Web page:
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Kosmix releases Google GFS workalike 'KFS' as open source

Search startup Kosmix has released a C++ implementation of the Google File System as open source. This parallels the existing Hadoop/HDFS project which is written in Java. The Kosmix team has deep engineering talent, including a strong track record, and having recently built a web-scale crawler and search engine from scratch. Google has a set of tools that the rest of the industry needs in order to compete...it's cool that folks are stepping up to the task and leveraging the open source model to try to provide some balance.

KFS arrives with an impressive set of features for an alpha release:

  • Incremental scalability - New chunkserver nodes can be added as storage needs increase; the system automatically adapts to the new nodes.

  • Availability - Replication is used to provide availability due to chunk server failures.

  • Re-balancing - Periodically, the meta-server may rebalance the chunks amongst chunkservers. This is done to help with balancing disk space utilization amongst nodes.

  • Data integrity - To handle disk corruptions to data blocks, data blocks are checksummed. Checksum verification is done on each read; whenever there is a checksum mismatch, re-replication is used to recover the corrupted chunk.

  • Client side fail-over - During reads, if the client library determines that the chunkserver it is communicating with is unreachable, the client library will fail-over to another chunkserver and continue the read. This fail-over is transparent to the application.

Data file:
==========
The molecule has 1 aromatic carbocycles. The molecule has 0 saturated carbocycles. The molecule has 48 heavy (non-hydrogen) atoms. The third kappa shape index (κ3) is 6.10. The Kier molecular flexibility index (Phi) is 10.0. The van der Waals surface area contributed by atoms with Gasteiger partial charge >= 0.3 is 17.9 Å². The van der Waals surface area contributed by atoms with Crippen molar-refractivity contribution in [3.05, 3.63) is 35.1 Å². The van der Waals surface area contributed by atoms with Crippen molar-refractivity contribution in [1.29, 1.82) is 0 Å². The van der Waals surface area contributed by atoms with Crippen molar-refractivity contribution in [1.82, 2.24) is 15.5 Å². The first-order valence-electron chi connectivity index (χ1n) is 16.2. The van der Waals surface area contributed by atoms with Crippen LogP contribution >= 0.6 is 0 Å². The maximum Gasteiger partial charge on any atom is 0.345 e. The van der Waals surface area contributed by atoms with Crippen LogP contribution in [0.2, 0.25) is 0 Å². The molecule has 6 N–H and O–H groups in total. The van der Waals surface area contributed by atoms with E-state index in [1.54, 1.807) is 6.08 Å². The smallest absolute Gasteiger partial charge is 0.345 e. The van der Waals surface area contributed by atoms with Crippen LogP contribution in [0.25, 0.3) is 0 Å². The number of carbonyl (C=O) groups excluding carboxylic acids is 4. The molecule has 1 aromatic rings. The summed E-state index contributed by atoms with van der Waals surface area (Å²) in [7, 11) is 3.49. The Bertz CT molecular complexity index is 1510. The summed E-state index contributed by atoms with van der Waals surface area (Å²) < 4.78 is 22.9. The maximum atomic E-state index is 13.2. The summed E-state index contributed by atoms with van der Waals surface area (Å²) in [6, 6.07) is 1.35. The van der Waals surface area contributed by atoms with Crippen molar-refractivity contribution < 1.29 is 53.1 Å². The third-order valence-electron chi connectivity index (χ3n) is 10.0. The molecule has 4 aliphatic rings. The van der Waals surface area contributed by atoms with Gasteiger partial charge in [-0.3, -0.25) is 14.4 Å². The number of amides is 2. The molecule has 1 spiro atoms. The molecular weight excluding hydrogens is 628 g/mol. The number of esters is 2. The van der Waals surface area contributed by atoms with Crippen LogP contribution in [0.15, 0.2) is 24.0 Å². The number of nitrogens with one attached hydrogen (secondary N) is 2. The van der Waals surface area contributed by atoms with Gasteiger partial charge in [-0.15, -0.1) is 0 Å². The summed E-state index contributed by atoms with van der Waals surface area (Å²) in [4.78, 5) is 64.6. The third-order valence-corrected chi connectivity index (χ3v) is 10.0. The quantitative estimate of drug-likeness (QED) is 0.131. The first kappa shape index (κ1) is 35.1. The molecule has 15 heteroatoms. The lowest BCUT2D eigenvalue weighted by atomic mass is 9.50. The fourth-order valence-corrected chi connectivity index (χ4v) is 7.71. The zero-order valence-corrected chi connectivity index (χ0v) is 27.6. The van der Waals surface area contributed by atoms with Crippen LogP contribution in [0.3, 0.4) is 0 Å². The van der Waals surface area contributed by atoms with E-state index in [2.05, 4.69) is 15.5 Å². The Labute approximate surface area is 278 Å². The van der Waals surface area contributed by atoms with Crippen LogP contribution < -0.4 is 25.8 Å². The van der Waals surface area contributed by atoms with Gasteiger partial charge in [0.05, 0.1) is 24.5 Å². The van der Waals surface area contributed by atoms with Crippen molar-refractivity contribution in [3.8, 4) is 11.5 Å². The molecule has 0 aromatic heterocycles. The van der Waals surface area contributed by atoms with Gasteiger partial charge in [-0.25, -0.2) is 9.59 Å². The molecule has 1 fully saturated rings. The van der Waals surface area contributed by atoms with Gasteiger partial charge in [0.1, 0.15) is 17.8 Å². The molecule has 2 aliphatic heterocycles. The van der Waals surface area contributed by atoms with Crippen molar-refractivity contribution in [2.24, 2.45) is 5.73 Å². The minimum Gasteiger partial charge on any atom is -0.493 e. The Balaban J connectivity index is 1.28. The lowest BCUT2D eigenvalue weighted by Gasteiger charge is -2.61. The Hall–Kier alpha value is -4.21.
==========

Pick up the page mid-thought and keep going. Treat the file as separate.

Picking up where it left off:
• Language support - KFS client library can be accessed from C++, Java, and Python.

  • FUSE support on Linux - By mounting KFS via FUSE, this support allows existing linux utilities (such as, ls) to interface with KFS.

  • Leases - KFS client library uses caching to improve performance. Leases are used to support cache consistency.

Every startup that scales beyond a single machine needs platform technology to build their application and run their cluster. If enough folks adopt the code and contribute, the hope is that it could become something like the gcc/linux/perl of the cluster storage layer.

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Comments (8)

I've had the luxury of playing with a pre-release of KFS and can attest to the quality of engineering behind it. The two primary developers of KFS (Sriram and Blake) both hail from NetApp and know a thing or two about filesystems. For the record, I worked with these guys at Kosmix for a couple of years.

We're building a Bigtable-inspired distributed database and were able to smoothly integrate with KFS. KFS is a huge offering to the open source community.

Is there a KFS vs. MogileFS [1] (which is also open source, and has been for a while now) comparison, yet?

[1] http://www.danga.com/mogilefs/

Tim Cullen:

Seems to me with a single meta-data server that single point of failure provides a glaring weakness in this system.

Sriram Rao:

Tim,

You are right in that, the metadata server is currently a single-point of failure. However, to protect against losing the filesystem in case of metaserver node going down, simple mechanisms such as periodically rsyncing the metaserver's checkpoint/logs to remote machines can be done. In such cases, you may lose the last few updates to the filesystem, but at least you won't lose the entire data.

That said, our thoughts are that we can add "shadow" master(s) to the system and improve resiliency. This is something we are thinking about for a future release.

Sriram

Is it allowed to use the Google File System for your own open source software? Why should Google allow it?

KFS also has a interoperability layer with hadoop, which should help as well.

Clement:

Will KFS support more that 20000 node cluster.. because it has the persistence connect for identifying the dead nodes. But i am afraid if 20000 sockets are in open at master what will happen to the master performance?

ashraf:

Hi

I am a beginner in KFS. Can you give me some link which tells how to set up KFS with hadoop step by step ?

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